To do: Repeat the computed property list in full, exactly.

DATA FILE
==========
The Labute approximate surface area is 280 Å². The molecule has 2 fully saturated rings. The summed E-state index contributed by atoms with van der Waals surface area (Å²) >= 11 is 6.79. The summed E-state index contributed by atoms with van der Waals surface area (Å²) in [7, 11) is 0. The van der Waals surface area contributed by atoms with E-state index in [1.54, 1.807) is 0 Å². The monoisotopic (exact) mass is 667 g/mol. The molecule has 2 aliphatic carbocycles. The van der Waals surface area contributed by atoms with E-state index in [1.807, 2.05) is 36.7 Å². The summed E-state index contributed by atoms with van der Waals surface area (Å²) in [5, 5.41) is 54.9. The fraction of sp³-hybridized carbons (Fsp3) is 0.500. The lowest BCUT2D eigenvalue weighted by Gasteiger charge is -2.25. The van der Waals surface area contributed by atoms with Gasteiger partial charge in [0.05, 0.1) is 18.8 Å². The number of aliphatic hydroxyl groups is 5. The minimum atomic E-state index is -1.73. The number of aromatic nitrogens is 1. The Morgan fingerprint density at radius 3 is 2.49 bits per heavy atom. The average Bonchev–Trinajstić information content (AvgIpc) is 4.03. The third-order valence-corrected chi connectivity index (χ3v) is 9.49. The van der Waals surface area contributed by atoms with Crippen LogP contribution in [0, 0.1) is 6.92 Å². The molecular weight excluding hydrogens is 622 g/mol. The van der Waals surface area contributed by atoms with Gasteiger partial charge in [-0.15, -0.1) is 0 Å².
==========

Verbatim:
The Labute approximate surface area is 280 Å². The molecule has 2 fully saturated rings. The summed E-state index contributed by atoms with van der Waals surface area (Å²) >= 11 is 6.79. The summed E-state index contributed by atoms with van der Waals surface area (Å²) in [7, 11) is 0. The van der Waals surface area contributed by atoms with E-state index in [1.54, 1.807) is 0 Å². The monoisotopic (exact) mass is 667 g/mol. The molecule has 2 aliphatic carbocycles. The van der Waals surface area contributed by atoms with E-state index in [1.807, 2.05) is 36.7 Å². The summed E-state index contributed by atoms with van der Waals surface area (Å²) in [5, 5.41) is 54.9. The fraction of sp³-hybridized carbons (Fsp3) is 0.500. The lowest BCUT2D eigenvalue weighted by Gasteiger charge is -2.25. The van der Waals surface area contributed by atoms with Gasteiger partial charge in [0.05, 0.1) is 18.8 Å². The number of aliphatic hydroxyl groups is 5. The minimum atomic E-state index is -1.73. The number of aromatic nitrogens is 1. The Morgan fingerprint density at radius 3 is 2.49 bits per heavy atom. The average Bonchev–Trinajstić information content (AvgIpc) is 4.03. The third-order valence-corrected chi connectivity index (χ3v) is 9.49. The van der Waals surface area contributed by atoms with Crippen LogP contribution in [0, 0.1) is 6.92 Å². The molecular weight excluding hydrogens is 622 g/mol. The van der Waals surface area contributed by atoms with Gasteiger partial charge in [-0.15, -0.1) is 0 Å².